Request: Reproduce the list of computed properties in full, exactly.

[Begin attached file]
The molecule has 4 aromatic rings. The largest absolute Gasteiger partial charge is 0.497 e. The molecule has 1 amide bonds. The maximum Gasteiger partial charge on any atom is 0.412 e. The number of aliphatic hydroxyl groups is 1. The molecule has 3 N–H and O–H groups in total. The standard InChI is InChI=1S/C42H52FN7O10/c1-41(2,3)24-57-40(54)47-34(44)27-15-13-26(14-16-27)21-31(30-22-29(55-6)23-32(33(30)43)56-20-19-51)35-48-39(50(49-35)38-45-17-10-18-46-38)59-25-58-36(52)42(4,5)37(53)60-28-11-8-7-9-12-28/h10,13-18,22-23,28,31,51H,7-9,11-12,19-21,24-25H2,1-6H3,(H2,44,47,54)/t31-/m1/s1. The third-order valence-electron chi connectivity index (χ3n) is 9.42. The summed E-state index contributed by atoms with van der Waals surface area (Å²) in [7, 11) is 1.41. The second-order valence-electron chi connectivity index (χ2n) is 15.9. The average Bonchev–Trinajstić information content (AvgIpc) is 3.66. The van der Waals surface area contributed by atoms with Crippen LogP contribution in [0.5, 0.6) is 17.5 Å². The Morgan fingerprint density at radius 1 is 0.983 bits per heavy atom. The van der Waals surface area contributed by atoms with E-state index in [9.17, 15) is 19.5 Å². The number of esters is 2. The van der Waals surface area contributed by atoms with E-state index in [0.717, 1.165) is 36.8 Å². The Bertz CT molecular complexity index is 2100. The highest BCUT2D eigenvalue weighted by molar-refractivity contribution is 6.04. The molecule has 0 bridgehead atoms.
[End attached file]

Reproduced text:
The molecule has 4 aromatic rings. The largest absolute Gasteiger partial charge is 0.497 e. The molecule has 1 amide bonds. The maximum Gasteiger partial charge on any atom is 0.412 e. The number of aliphatic hydroxyl groups is 1. The molecule has 3 N–H and O–H groups in total. The standard InChI is InChI=1S/C42H52FN7O10/c1-41(2,3)24-57-40(54)47-34(44)27-15-13-26(14-16-27)21-31(30-22-29(55-6)23-32(33(30)43)56-20-19-51)35-48-39(50(49-35)38-45-17-10-18-46-38)59-25-58-36(52)42(4,5)37(53)60-28-11-8-7-9-12-28/h10,13-18,22-23,28,31,51H,7-9,11-12,19-21,24-25H2,1-6H3,(H2,44,47,54)/t31-/m1/s1. The third-order valence-electron chi connectivity index (χ3n) is 9.42. The summed E-state index contributed by atoms with van der Waals surface area (Å²) in [7, 11) is 1.41. The second-order valence-electron chi connectivity index (χ2n) is 15.9. The average Bonchev–Trinajstić information content (AvgIpc) is 3.66. The van der Waals surface area contributed by atoms with Crippen LogP contribution in [0.5, 0.6) is 17.5 Å². The Morgan fingerprint density at radius 1 is 0.983 bits per heavy atom. The van der Waals surface area contributed by atoms with E-state index in [9.17, 15) is 19.5 Å². The number of esters is 2. The van der Waals surface area contributed by atoms with E-state index in [0.717, 1.165) is 36.8 Å². The Bertz CT molecular complexity index is 2100. The highest BCUT2D eigenvalue weighted by molar-refractivity contribution is 6.04. The molecule has 0 bridgehead atoms.